Eastern Mediterranean

Turkey: Jihad against Cyprus :: Gatestone Institute

Turkey is now using the distraction of Russia’s invasion of Ukraine as a cover to increase its likelihood of officially annexing Cyprus’s north. On April 14, a protocol was signed between Turkey and the illegal Turkish de facto regime that has been ruling occupied northern Cyprus. Although Turkey has already forcibly altered the demography of Cyprus through the ethnic cleansing campaign, the new protocol gives Turkish nationals even easier access to the region.

The protocol also stipulates the strengthening of the Religious Affairs Department in the area, as well as building religious complexes, such as mosques, and restoring Turkish-Islamic heritage sites. The protocol makes no secret of Turkey’s intention to annex the north. The introduction states, “the island of Cyprus has been a part of Anatolia politically and culturally since 1571.” 1571 is when the Ottoman Empire began occupying Cyprus.

Egypt, Greece, Cyprus sign power linkage agreement in Athens – Ahram Online

The ninth trilateral summit, focusing on energy and boosting trilateral cooperation, is part of a cooperation mechanism launched in 2014 between the three countries. Egypt on Saturday signed an accord with Cyprus on linkage between the two countries’ electricity transmission networks. Two days earlier, Egypt also signed with Greece an agreement on an undersea cable …

Egypt, Greece, Cyprus sign power linkage agreement in Athens – Ahram Online Read More »

Turkish aspirations, Greek advantages | eKathimerini.com

Turkey under President Recep Tayyip Erdogan is in a somewhat similar situation. If he makes the mistake – as his political rivals are encouraging him to do – of transferring his hostile instincts into the field of military operations in Evros and the Aegean, he will spell his own destruction just as Putin did. The difference is that no one will step in to help him avert a personal humiliation and, obviously, the demise of his political career.

Greece already enjoys a clear advantage in the following areas:

Is Turkey more trouble to NATO than it is worth? | The Economist

Aside from a few words of condemnation at the start of the war in Ukraine, Turkey has remained on good terms with Russia throughout. When Russia’s foreign minister, Sergei Lavrov, visited Ankara this month his Turkish counterpart kindly suggested that the West should ease sanctions against Russia if Russia relaxed its blockade of Ukrainian ports. When Mr Lavrov repeated his claim that Russia had invaded Ukraine to liberate it from neo-Nazis, his host said nothing.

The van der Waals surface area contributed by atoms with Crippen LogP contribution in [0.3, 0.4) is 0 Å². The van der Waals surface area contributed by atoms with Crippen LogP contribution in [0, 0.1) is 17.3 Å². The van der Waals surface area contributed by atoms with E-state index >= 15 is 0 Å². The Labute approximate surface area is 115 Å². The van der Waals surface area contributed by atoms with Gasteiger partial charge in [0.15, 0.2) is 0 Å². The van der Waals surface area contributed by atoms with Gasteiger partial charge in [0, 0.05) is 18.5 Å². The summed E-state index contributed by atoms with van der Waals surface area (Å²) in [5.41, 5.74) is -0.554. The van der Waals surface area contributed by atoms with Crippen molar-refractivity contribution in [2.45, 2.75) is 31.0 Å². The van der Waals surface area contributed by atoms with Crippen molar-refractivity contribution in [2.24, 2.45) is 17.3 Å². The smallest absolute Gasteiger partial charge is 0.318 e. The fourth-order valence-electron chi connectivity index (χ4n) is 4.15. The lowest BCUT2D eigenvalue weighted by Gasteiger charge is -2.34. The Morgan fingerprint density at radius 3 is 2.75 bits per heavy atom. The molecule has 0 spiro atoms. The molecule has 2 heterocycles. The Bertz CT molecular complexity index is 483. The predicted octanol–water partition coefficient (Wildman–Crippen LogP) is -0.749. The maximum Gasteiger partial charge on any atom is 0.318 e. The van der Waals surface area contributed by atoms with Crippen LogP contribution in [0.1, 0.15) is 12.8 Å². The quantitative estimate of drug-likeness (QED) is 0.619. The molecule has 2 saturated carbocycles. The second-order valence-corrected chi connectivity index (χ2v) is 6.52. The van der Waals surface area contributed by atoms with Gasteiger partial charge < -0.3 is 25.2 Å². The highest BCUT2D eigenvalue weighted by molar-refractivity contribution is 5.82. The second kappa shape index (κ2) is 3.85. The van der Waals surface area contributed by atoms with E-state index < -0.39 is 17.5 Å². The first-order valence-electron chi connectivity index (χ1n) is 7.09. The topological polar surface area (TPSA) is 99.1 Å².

Mr Erdogan’s move to block Sweden’s and Finland’s accession to nato has further damaged Turkey’s standing in the alliance. The strongman has signalled that he wants the Nordic countries to extradite several members of the Kurdistan Workers’ Party (pkk), an outlawed armed group, and to drop a partial arms embargo against his country. He may also be shopping for concessions from America in exchange for withdrawing his veto, or from Russia for doing the opposite. Mr Erdogan occasionally sounds hostile to nato enlargement as a matter of principle. In a recent guest column for The Economist, he went as far as to blame Finland and Sweden for adding an “unnecessary item” to nato’s agenda by asking to join the alliance.

‘Libya troops motion’ to grant Erdoğan unlimited authority to send troops to another country – Nordic Monitor

In the concluding paragraph, the Turkish president requests the approval of parliament to send Turkish troops to foreign countries for operations and interventions in order to effectively protect Turkey’s interests and to help pursue a dynamic policy so as to to avoid facing a situation that can’t be remedied, adding that the scope of operations, number of troops and time deployed will be determined by him.

The use of the word “countries” instead of “Libya” as the country to which troops will be sent allows Erdoğan to send troops to any destination he deems necessary, on the grounds of protecting Turkey’s interests.

Cyprus-Invasion 1974: Incompetence of the Turkish army shocked NATO – WELT

Only a three-week ceasefire, which came about on July 22 under pressure from the USA and NATO, changed the situation. While the fall of the military junta in Athens completely eliminated Greece as a supporter, the Turks increased their troops for their “Operation Atilla II” on the island to 32,000 men, plus numerous tanks, armored troop carriers and guns. The 45,000 Greek Cypriot fighters had nothing to oppose them. Between August 13 and 17, the Turks captured the airfields of Nicosia and Tibou and occupied large parts of Nicosia. When a new truce came into effect, they controlled more than a third of the island and hailed the venture as a major victory.

21 Greek islands with non-military status armed since 1960s | Daily Sabah

Starting from the Treaty of London in 1913, the militarization of the eastern Aegean islands was restricted and their demilitarized status was confirmed with the signing of the Treaty of Lausanne in 1923. The Lausanne pact established a political balance between the two countries by harmonizing vital interests, including those in the Aegean. The 1947 Treaty of Paris, which ceded the Dodecanese islands from Italy to Greece, also confirmed their demilitarized status.